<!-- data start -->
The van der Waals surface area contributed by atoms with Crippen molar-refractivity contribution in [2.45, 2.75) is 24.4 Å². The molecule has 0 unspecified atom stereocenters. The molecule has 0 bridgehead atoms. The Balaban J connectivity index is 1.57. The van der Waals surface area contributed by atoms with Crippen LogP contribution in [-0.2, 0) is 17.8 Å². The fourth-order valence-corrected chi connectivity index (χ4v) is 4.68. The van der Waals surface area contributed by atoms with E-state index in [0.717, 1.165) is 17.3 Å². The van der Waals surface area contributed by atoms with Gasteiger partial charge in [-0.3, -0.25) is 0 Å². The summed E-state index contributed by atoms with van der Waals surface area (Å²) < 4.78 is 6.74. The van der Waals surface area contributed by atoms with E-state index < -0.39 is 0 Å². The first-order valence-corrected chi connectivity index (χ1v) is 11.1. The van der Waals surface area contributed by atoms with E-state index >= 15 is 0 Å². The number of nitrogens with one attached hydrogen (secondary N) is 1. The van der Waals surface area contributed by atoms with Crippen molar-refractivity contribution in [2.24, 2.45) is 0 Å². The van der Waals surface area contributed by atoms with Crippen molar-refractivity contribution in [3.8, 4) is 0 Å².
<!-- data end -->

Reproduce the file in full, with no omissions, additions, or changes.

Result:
The van der Waals surface area contributed by atoms with Crippen molar-refractivity contribution in [2.45, 2.75) is 24.4 Å². The molecule has 0 unspecified atom stereocenters. The molecule has 0 bridgehead atoms. The Balaban J connectivity index is 1.57. The van der Waals surface area contributed by atoms with Crippen LogP contribution in [-0.2, 0) is 17.8 Å². The fourth-order valence-corrected chi connectivity index (χ4v) is 4.68. The van der Waals surface area contributed by atoms with E-state index in [0.717, 1.165) is 17.3 Å². The van der Waals surface area contributed by atoms with Gasteiger partial charge in [-0.3, -0.25) is 0 Å². The summed E-state index contributed by atoms with van der Waals surface area (Å²) < 4.78 is 6.74. The van der Waals surface area contributed by atoms with E-state index < -0.39 is 0 Å². The first-order valence-corrected chi connectivity index (χ1v) is 11.1. The van der Waals surface area contributed by atoms with E-state index >= 15 is 0 Å². The number of nitrogens with one attached hydrogen (secondary N) is 1. The van der Waals surface area contributed by atoms with Crippen molar-refractivity contribution in [2.24, 2.45) is 0 Å². The van der Waals surface area contributed by atoms with Crippen molar-refractivity contribution in [3.8, 4) is 0 Å².